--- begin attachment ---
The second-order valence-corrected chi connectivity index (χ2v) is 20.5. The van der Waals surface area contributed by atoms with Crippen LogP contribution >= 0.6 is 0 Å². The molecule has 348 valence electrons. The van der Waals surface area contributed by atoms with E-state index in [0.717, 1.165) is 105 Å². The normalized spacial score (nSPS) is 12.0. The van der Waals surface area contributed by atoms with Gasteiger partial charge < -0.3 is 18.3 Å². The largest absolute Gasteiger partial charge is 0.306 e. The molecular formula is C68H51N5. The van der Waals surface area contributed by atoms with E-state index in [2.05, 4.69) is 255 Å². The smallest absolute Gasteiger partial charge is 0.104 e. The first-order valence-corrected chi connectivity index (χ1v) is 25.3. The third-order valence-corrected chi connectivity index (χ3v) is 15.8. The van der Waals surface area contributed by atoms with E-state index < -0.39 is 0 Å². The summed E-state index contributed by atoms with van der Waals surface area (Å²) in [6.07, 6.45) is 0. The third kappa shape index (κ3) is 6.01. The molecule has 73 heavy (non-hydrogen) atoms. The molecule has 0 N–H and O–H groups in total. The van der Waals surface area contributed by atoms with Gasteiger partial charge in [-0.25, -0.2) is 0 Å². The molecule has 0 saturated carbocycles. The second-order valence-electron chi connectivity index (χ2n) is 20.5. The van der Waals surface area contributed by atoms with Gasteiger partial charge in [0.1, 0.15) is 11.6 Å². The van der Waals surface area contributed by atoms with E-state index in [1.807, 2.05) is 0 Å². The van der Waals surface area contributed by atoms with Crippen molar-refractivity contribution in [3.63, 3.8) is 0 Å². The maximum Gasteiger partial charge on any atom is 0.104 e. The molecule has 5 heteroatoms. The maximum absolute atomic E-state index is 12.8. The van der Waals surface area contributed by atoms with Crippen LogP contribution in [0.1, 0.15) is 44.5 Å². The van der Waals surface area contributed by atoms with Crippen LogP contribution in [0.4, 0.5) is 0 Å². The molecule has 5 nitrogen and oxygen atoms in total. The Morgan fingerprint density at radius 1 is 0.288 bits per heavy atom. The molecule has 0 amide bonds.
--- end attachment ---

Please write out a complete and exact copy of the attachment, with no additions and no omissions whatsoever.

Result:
The second-order valence-corrected chi connectivity index (χ2v) is 20.5. The van der Waals surface area contributed by atoms with Crippen LogP contribution >= 0.6 is 0 Å². The molecule has 348 valence electrons. The van der Waals surface area contributed by atoms with E-state index in [0.717, 1.165) is 105 Å². The normalized spacial score (nSPS) is 12.0. The van der Waals surface area contributed by atoms with Gasteiger partial charge < -0.3 is 18.3 Å². The largest absolute Gasteiger partial charge is 0.306 e. The molecular formula is C68H51N5. The van der Waals surface area contributed by atoms with E-state index in [2.05, 4.69) is 255 Å². The smallest absolute Gasteiger partial charge is 0.104 e. The first-order valence-corrected chi connectivity index (χ1v) is 25.3. The third-order valence-corrected chi connectivity index (χ3v) is 15.8. The van der Waals surface area contributed by atoms with E-state index < -0.39 is 0 Å². The summed E-state index contributed by atoms with van der Waals surface area (Å²) in [6.07, 6.45) is 0. The third kappa shape index (κ3) is 6.01. The molecule has 73 heavy (non-hydrogen) atoms. The molecule has 0 N–H and O–H groups in total. The van der Waals surface area contributed by atoms with Gasteiger partial charge in [-0.25, -0.2) is 0 Å². The molecule has 0 saturated carbocycles. The second-order valence-electron chi connectivity index (χ2n) is 20.5. The van der Waals surface area contributed by atoms with Gasteiger partial charge in [0.1, 0.15) is 11.6 Å². The van der Waals surface area contributed by atoms with E-state index in [1.807, 2.05) is 0 Å². The van der Waals surface area contributed by atoms with Crippen molar-refractivity contribution in [3.63, 3.8) is 0 Å². The maximum Gasteiger partial charge on any atom is 0.104 e. The molecule has 5 heteroatoms. The maximum absolute atomic E-state index is 12.8. The van der Waals surface area contributed by atoms with Crippen LogP contribution in [0.1, 0.15) is 44.5 Å². The van der Waals surface area contributed by atoms with Crippen LogP contribution in [0.4, 0.5) is 0 Å². The molecule has 5 nitrogen and oxygen atoms in total. The Morgan fingerprint density at radius 1 is 0.288 bits per heavy atom. The molecule has 0 amide bonds.